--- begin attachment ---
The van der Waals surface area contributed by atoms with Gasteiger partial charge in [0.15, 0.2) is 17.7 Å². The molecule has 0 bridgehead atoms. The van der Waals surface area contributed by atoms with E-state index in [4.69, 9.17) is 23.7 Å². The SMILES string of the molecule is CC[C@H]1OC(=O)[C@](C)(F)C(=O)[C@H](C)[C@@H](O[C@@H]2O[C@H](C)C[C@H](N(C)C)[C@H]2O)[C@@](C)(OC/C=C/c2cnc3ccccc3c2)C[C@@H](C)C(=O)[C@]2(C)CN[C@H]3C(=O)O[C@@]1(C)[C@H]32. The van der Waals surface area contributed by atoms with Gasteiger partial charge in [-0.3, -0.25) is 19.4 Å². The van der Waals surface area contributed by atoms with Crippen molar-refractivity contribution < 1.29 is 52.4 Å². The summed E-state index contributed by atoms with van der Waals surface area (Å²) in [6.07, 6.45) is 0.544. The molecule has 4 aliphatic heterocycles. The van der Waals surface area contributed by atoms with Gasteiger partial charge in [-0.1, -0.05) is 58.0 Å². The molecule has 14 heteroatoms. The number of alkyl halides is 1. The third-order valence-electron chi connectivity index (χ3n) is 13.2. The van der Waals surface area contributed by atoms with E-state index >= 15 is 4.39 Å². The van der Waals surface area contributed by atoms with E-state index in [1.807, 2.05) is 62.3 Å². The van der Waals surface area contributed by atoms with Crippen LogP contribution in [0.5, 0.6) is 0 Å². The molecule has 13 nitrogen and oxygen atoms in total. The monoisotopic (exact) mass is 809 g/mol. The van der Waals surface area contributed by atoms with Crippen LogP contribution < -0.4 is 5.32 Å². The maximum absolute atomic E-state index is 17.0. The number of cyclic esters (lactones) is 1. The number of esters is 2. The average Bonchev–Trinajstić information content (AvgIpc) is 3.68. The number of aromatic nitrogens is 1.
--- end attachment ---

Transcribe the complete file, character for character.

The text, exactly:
The van der Waals surface area contributed by atoms with Gasteiger partial charge in [0.15, 0.2) is 17.7 Å². The molecule has 0 bridgehead atoms. The van der Waals surface area contributed by atoms with E-state index in [4.69, 9.17) is 23.7 Å². The SMILES string of the molecule is CC[C@H]1OC(=O)[C@](C)(F)C(=O)[C@H](C)[C@@H](O[C@@H]2O[C@H](C)C[C@H](N(C)C)[C@H]2O)[C@@](C)(OC/C=C/c2cnc3ccccc3c2)C[C@@H](C)C(=O)[C@]2(C)CN[C@H]3C(=O)O[C@@]1(C)[C@H]32. The van der Waals surface area contributed by atoms with Gasteiger partial charge in [-0.3, -0.25) is 19.4 Å². The van der Waals surface area contributed by atoms with Crippen molar-refractivity contribution < 1.29 is 52.4 Å². The summed E-state index contributed by atoms with van der Waals surface area (Å²) in [6.07, 6.45) is 0.544. The molecule has 4 aliphatic heterocycles. The van der Waals surface area contributed by atoms with Gasteiger partial charge in [-0.1, -0.05) is 58.0 Å². The molecule has 14 heteroatoms. The number of alkyl halides is 1. The third-order valence-electron chi connectivity index (χ3n) is 13.2. The van der Waals surface area contributed by atoms with E-state index >= 15 is 4.39 Å². The van der Waals surface area contributed by atoms with E-state index in [1.807, 2.05) is 62.3 Å². The van der Waals surface area contributed by atoms with Crippen LogP contribution in [0.5, 0.6) is 0 Å². The molecule has 13 nitrogen and oxygen atoms in total. The monoisotopic (exact) mass is 809 g/mol. The van der Waals surface area contributed by atoms with Crippen LogP contribution < -0.4 is 5.32 Å². The maximum absolute atomic E-state index is 17.0. The number of cyclic esters (lactones) is 1. The number of esters is 2. The average Bonchev–Trinajstić information content (AvgIpc) is 3.68. The number of aromatic nitrogens is 1.